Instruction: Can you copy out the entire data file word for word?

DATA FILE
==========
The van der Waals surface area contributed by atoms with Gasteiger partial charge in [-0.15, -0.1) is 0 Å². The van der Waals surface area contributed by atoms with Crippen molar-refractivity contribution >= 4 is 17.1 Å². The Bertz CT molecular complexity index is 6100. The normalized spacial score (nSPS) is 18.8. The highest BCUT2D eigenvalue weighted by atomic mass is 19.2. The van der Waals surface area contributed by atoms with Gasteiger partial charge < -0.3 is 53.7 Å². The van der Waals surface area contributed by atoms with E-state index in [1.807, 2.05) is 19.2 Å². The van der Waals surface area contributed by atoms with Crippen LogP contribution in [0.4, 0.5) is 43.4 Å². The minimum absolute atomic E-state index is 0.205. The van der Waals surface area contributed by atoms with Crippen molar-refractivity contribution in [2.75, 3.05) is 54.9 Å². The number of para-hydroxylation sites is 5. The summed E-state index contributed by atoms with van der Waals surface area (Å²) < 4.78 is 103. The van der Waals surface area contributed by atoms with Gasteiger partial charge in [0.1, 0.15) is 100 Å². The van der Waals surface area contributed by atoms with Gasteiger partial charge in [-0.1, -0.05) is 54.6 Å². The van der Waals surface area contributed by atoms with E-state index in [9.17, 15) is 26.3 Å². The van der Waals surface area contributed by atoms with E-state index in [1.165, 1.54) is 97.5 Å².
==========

The van der Waals surface area contributed by atoms with Gasteiger partial charge in [-0.15, -0.1) is 0 Å². The van der Waals surface area contributed by atoms with Crippen molar-refractivity contribution >= 4 is 17.1 Å². The Bertz CT molecular complexity index is 6100. The normalized spacial score (nSPS) is 18.8. The highest BCUT2D eigenvalue weighted by atomic mass is 19.2. The van der Waals surface area contributed by atoms with Gasteiger partial charge < -0.3 is 53.7 Å². The van der Waals surface area contributed by atoms with E-state index in [1.807, 2.05) is 19.2 Å². The van der Waals surface area contributed by atoms with Crippen LogP contribution in [0.4, 0.5) is 43.4 Å². The minimum absolute atomic E-state index is 0.205. The van der Waals surface area contributed by atoms with Crippen molar-refractivity contribution in [2.75, 3.05) is 54.9 Å². The number of para-hydroxylation sites is 5. The summed E-state index contributed by atoms with van der Waals surface area (Å²) < 4.78 is 103. The van der Waals surface area contributed by atoms with Gasteiger partial charge in [0.1, 0.15) is 100 Å². The van der Waals surface area contributed by atoms with Gasteiger partial charge in [-0.1, -0.05) is 54.6 Å². The van der Waals surface area contributed by atoms with E-state index in [9.17, 15) is 26.3 Å². The van der Waals surface area contributed by atoms with E-state index in [1.165, 1.54) is 97.5 Å².